“For to treat the subject with the clearness and coherence of which I believe it susceptible, it would be necessary to give a full account of the present state of the public taste in this country, and to determine how far this taste is healthy or depraved; which, again, could not be determined, without pointing out, in what manner language and the human mind act and re-act on each other, and without retracing the revolutions…of society itself” (134).

In this quote from Wordsworth’s preface, he points out that in order to express a moment in time and the self-reflection that coexists with it to the fullest extent, then the writer must be self aware and also aware of the political atmosphere of the time, the people’s emotional intelligence, and the common bond between humans so that the message of the piece of artwork is delivered clearly and effectively.

​In Peter Haworth’s British Poetry in the Age of Modernism, he speaks to this same requisite of connecting with the all of his readers, especially his, so called by Wordsworth, “common” readers, when he writes, “Not only did modernism introduce new styles and languages for poetry, it also ensured that there could be no way to hear the old ones in the same way” (3). The quote from Haworth could go to reveal that modernism was the age that a completely new language was born for the art world. Everyone was introduced to this new language at the same time (i.e.; those exposed to popular culture) and no one person had a leg up in understanding or speaking this language over another person. This could go to show that romanticism was the period when individuals opened the door and recognized the need for a new language and modernism was the period when individuals chose to step inside the room and create an entirely new language. Romanticism was the starting period that thought to reject traditional values just because they were the status quo and modernism was the period that brought that rejection and confrontation to fruition by creating abstract and unconventional pieces of artwork.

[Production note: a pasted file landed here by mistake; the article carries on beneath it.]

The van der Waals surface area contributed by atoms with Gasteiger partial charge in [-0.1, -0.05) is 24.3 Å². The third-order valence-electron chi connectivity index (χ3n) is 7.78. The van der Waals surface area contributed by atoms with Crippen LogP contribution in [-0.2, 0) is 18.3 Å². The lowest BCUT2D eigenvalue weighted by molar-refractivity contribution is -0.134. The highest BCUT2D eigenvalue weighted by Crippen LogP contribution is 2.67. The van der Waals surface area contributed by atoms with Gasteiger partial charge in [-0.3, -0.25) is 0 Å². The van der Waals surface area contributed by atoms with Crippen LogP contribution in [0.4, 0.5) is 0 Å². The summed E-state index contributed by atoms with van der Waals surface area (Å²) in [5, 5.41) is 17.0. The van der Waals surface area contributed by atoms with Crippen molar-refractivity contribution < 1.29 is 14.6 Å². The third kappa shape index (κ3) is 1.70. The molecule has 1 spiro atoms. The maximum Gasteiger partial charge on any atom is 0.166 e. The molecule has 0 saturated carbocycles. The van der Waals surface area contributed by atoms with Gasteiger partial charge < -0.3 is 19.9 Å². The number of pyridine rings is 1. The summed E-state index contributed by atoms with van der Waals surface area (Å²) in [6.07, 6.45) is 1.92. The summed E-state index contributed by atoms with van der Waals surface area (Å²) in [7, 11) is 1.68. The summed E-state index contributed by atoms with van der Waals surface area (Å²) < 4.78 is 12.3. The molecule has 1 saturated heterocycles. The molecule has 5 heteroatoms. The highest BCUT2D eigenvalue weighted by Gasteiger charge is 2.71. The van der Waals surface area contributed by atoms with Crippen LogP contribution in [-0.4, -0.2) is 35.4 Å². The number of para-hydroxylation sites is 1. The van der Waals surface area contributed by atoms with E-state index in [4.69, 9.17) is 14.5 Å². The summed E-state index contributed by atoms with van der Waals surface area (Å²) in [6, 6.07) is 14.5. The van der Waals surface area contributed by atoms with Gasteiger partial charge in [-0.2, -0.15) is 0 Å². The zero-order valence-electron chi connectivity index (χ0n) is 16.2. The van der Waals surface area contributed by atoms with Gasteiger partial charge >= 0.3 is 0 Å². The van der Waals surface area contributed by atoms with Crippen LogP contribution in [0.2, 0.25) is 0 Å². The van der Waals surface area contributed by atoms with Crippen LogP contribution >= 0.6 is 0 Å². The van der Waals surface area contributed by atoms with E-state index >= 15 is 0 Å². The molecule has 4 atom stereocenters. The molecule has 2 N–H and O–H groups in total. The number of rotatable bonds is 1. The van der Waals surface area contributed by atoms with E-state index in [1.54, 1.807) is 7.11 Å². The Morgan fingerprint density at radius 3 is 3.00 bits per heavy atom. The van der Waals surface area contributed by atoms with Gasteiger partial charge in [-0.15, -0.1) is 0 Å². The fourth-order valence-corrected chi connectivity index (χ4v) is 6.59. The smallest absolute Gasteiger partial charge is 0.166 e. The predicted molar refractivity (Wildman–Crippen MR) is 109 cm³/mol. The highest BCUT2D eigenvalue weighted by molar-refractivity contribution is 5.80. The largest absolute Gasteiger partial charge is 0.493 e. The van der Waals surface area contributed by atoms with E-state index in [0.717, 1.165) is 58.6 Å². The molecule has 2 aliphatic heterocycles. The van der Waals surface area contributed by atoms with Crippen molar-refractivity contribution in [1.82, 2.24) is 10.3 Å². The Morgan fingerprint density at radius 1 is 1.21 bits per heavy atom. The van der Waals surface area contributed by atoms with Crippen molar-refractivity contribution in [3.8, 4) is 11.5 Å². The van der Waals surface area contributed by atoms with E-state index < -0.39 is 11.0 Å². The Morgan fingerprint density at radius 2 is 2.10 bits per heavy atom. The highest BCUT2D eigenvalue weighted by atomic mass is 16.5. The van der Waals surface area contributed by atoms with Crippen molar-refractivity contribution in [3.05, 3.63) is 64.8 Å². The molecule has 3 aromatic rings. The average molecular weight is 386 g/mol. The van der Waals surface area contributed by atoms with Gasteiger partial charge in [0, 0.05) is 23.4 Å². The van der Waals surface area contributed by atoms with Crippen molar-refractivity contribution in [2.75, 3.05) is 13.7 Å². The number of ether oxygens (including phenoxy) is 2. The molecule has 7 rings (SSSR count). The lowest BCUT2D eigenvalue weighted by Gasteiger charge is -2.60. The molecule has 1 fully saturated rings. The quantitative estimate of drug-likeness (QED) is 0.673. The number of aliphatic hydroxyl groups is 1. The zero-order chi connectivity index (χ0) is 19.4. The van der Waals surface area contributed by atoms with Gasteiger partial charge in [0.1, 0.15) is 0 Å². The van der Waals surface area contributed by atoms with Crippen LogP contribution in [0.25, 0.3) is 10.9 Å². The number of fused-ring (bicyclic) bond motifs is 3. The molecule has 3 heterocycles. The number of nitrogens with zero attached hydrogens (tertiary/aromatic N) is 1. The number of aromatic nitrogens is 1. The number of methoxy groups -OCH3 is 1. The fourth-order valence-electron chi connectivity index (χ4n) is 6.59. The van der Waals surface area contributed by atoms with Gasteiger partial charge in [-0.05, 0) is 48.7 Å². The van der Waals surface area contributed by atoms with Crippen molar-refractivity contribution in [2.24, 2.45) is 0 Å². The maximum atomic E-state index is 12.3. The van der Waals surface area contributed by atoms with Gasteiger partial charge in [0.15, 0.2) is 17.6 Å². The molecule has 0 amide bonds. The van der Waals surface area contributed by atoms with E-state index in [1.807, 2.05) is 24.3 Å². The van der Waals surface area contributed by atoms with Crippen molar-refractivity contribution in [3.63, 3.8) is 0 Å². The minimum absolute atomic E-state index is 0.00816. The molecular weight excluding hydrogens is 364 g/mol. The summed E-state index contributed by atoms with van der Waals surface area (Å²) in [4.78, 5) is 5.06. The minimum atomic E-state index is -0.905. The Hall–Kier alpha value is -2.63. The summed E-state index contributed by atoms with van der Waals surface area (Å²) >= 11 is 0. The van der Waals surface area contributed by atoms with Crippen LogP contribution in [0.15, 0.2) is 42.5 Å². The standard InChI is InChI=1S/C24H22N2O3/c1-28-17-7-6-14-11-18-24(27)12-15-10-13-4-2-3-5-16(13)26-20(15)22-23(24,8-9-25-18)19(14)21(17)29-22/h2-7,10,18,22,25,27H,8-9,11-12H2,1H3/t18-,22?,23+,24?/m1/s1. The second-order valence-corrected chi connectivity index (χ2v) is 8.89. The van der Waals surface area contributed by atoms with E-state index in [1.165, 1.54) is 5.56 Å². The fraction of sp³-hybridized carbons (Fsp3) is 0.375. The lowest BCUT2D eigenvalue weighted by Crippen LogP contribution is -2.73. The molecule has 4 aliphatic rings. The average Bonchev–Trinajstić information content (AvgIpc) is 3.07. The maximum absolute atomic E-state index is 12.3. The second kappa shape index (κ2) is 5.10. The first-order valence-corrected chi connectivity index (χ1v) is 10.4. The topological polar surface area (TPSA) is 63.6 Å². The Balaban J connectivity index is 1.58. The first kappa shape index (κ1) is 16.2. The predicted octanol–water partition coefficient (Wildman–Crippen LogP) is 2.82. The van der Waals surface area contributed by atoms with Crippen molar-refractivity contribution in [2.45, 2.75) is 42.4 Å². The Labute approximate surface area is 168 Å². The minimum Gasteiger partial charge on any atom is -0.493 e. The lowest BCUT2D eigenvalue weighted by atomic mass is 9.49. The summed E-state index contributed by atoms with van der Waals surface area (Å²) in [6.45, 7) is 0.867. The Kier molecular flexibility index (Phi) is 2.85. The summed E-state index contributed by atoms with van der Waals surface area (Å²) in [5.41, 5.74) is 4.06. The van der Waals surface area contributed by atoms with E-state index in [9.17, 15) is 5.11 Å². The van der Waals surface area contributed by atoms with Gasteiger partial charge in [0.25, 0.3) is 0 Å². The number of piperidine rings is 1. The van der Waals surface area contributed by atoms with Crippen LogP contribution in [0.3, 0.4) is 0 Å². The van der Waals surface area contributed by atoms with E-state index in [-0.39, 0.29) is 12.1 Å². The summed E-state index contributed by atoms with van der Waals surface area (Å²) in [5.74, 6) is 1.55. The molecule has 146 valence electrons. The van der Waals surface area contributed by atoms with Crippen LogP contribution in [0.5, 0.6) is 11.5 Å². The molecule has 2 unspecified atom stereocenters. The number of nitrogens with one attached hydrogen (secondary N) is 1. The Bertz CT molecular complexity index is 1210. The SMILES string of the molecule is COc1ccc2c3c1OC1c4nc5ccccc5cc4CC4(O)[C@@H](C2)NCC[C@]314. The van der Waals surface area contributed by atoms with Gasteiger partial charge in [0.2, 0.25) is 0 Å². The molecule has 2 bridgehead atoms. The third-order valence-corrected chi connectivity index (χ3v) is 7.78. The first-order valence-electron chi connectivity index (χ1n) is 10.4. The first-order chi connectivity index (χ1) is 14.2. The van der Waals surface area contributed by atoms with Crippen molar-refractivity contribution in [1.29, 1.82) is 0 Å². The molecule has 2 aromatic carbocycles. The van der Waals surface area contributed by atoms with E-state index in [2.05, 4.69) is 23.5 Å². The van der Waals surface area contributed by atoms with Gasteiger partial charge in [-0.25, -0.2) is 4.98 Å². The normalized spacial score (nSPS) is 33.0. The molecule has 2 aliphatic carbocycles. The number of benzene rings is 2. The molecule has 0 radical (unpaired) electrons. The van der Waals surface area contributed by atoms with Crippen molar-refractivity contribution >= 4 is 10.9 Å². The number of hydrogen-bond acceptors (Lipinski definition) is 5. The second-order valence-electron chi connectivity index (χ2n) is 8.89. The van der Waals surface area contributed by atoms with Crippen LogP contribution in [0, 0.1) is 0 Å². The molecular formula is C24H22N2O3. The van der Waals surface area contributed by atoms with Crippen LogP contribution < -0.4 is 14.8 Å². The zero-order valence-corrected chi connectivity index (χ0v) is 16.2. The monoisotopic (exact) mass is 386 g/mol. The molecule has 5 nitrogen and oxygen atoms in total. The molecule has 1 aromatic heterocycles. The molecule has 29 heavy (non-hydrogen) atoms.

​Wordsworth suggests this conscious effort to avoid complicated or hazy deliverance of messages in literature when he writes, “They who have been accustomed to the gaudiness and inane phraseology of many modern writers, if they persist in reading this book…will look round for poetry, and will be induced to inquire by what species of courtesy these attempts can be permitted to assume that title” (134). In this excerpt from the preface, Wordsworth uses the words “gaudiness” and “inane” to describe how writers before him wrote poetry. These choice words could suggest that Wordsworth seemed to have believed that writers before him tried so hard to make their poems sound complicated and intelligent – so hard to sound intelligent that the poems bordered on sounding unintelligent – that the romantic poems may not even sound like poetry to those who are used to complicated and enigmatic stanzas and lines. Romantic poetry weighs simplicity and conveying beauty through easier-to-understand motifs and stanzas more heavily than the writers before the romantic period. Wordsworth mentions how people have grown so “accustomed” to accepting the complicated and hazy poetry those writers before have mastered, so much so that his romantic poetry will seem so abstract as to be in another language. Wordsworth didn’t know at the time, but this “other language” will have developed into a completely unique language in a category of its own come the modernist period.

​Art is always changing, but some crowds react to major changes with discontentment and sometimes it’s a really passionate dislike for a certain art that’s specific to the time. Since romantic art pieces and modernist art pieces were both rather revolutionary in their own rights, people either reacted to them with fervent pleasure or dissatisfaction. In his preface to Lyrical Ballads, Wordsworth writes,